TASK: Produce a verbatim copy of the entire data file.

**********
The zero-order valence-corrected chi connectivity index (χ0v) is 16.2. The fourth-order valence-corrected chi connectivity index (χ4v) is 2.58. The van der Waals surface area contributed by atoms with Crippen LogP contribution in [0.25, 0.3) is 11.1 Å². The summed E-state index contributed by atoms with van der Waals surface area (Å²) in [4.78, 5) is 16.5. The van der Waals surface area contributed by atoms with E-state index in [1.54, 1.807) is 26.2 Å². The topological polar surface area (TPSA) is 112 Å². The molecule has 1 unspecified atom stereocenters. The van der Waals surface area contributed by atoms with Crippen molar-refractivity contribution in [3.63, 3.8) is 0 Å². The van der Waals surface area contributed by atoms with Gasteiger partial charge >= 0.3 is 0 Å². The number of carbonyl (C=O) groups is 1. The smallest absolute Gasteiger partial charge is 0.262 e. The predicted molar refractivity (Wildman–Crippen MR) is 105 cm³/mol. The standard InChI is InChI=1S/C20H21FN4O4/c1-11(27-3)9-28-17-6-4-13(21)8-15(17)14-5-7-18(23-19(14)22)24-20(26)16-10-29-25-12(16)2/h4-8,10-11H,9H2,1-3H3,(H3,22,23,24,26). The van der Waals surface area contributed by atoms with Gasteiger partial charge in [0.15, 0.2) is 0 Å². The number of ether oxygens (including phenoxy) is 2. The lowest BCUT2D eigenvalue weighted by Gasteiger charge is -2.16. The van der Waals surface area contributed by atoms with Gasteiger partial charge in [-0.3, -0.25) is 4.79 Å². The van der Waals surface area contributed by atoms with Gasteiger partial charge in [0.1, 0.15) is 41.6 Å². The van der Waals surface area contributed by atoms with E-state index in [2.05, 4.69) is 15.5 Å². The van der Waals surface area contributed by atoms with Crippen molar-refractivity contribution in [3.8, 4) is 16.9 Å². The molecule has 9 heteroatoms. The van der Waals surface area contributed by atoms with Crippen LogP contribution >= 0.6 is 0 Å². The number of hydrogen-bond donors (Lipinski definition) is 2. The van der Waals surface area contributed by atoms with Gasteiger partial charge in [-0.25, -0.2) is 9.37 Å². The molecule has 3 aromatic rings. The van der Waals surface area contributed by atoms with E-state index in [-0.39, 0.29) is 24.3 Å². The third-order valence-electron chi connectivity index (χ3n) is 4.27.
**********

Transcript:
The zero-order valence-corrected chi connectivity index (χ0v) is 16.2. The fourth-order valence-corrected chi connectivity index (χ4v) is 2.58. The van der Waals surface area contributed by atoms with Crippen LogP contribution in [0.25, 0.3) is 11.1 Å². The summed E-state index contributed by atoms with van der Waals surface area (Å²) in [4.78, 5) is 16.5. The van der Waals surface area contributed by atoms with E-state index in [1.54, 1.807) is 26.2 Å². The topological polar surface area (TPSA) is 112 Å². The molecule has 1 unspecified atom stereocenters. The van der Waals surface area contributed by atoms with Crippen molar-refractivity contribution in [3.63, 3.8) is 0 Å². The van der Waals surface area contributed by atoms with Gasteiger partial charge >= 0.3 is 0 Å². The number of carbonyl (C=O) groups is 1. The smallest absolute Gasteiger partial charge is 0.262 e. The predicted molar refractivity (Wildman–Crippen MR) is 105 cm³/mol. The standard InChI is InChI=1S/C20H21FN4O4/c1-11(27-3)9-28-17-6-4-13(21)8-15(17)14-5-7-18(23-19(14)22)24-20(26)16-10-29-25-12(16)2/h4-8,10-11H,9H2,1-3H3,(H3,22,23,24,26). The van der Waals surface area contributed by atoms with Gasteiger partial charge in [0.15, 0.2) is 0 Å². The number of ether oxygens (including phenoxy) is 2. The lowest BCUT2D eigenvalue weighted by Gasteiger charge is -2.16. The van der Waals surface area contributed by atoms with Gasteiger partial charge in [-0.3, -0.25) is 4.79 Å². The van der Waals surface area contributed by atoms with Gasteiger partial charge in [0.1, 0.15) is 41.6 Å². The van der Waals surface area contributed by atoms with E-state index in [2.05, 4.69) is 15.5 Å². The van der Waals surface area contributed by atoms with Crippen molar-refractivity contribution in [3.8, 4) is 16.9 Å². The molecule has 9 heteroatoms. The van der Waals surface area contributed by atoms with Crippen LogP contribution >= 0.6 is 0 Å². The number of hydrogen-bond donors (Lipinski definition) is 2. The van der Waals surface area contributed by atoms with Gasteiger partial charge in [-0.25, -0.2) is 9.37 Å². The molecule has 3 aromatic rings. The van der Waals surface area contributed by atoms with E-state index in [-0.39, 0.29) is 24.3 Å². The third-order valence-electron chi connectivity index (χ3n) is 4.27.